Drew University Students Speak, Learn with Italian Peers

Cross-continental exchange of language and culture develops skills and understanding

May 2022 – Students in Drew University’s Italian Conversation and Contemporary Culture course recently had the chance to test out their language skills by speaking with students from the University of Parma in Italy.

Through the Tandem Project, Drew students practiced speaking Italian and learning about the country’s culture first hand from their counterparts in Italy, currently enrolled in the course Lingua e Traduzione Inglese.



Madelyn Bugdonovitch and her Italian counterpart Dimitrije Djokic

“Students are able—in a no-pressure environment and on their own time—to practice their language skills outside of class and acquire knowledge of Italian culture while reflecting, at the same time, on their own,” said Emanuele Occhipinti, professor and Italian program director at Drew. “This allows respect and appreciation of different points of view, giving them an opportunity to acquire intercultural competence, one of the top skills to have, according to employers, in the current and future workplace where understanding different perspectives and relating to different cultures without bias is crucial.”

“All my students have been enthusiastic about this project, which has allowed them to combine classes and practical lessons with a more informal type of learning that takes place outside the classroom,” added Micol Beseghi, assistant professor of English Language and Translation at the University of Parma.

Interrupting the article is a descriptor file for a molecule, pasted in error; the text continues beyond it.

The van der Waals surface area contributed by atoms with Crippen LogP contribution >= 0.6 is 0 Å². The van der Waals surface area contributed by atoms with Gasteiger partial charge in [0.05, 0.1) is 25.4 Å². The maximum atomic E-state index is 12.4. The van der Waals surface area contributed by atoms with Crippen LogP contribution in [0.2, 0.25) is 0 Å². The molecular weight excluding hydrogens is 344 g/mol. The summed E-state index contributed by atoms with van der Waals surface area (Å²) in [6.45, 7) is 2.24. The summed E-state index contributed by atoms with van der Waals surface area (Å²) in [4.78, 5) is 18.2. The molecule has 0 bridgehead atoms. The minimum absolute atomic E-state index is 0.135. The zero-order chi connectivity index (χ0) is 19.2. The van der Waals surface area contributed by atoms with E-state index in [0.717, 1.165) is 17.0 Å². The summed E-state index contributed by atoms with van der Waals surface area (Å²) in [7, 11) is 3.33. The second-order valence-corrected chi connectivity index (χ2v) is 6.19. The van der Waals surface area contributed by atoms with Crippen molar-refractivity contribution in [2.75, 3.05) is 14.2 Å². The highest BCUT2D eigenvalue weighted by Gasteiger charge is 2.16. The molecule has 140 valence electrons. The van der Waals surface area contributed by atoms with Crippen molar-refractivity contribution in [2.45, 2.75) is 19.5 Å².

The Drew student experience reflected the project’s goals.

“I gained speaking skills as well as the ability to learn quickly on my feet,” said Cameron Orefice C’23, an English and Italian double major and theatre minor.

“Speaking with my partner Dimitrije, who was just as eager to learn as I was, was a wonderful opportunity to practice our language skills in a comfortable and exciting environment,” said Madelyn Bugdonovitch C’23, an anthropology and Italian studies double major and archaeology, classics, and museum studies and cultural management triple minor. “I know I speak for both of us when I say it’s been an extremely unique and rewarding experience.”

Another key takeaway for students was the power of the freedom to make mistakes.

“I learned it’s okay to fail or make mistakes when talking to someone in a foreign language,” said Orefice. “I am a perfectionist and I always like to avoid errors whenever possible. However, when I’m speaking, I know that making mistakes aids me in learning the language. Plus, my partner, Asya, is studying English, so we were both terrified of speaking to a native speaker.”

“Our video calls quickly became a very comfortable place to make mistakes and learn,” said Bugdonovitch. “There was no added pressure of being graded on your speech. It was just a space for two friends to practice languages, laugh, make mistakes, and help each other grow.”

Students were happy to come away with bonuses—friendship and perspective.

“I definitely developed a new perspective on some cultural differences between the U.S. and Italy,” said Orefice. “But most importantly, I gained a friend that I will keep in contact with once this project finishes and will hopefully visit her when I am in Italy over the summer.”

“Through this experience, not only was I able to develop a connection and friendship with someone my age in Italy, But I was able to learn a considerable amount about the culture and language,” echoed Bugdonovitch. “It was also very meaningful for me to be able to share things about my own culture with someone else.”

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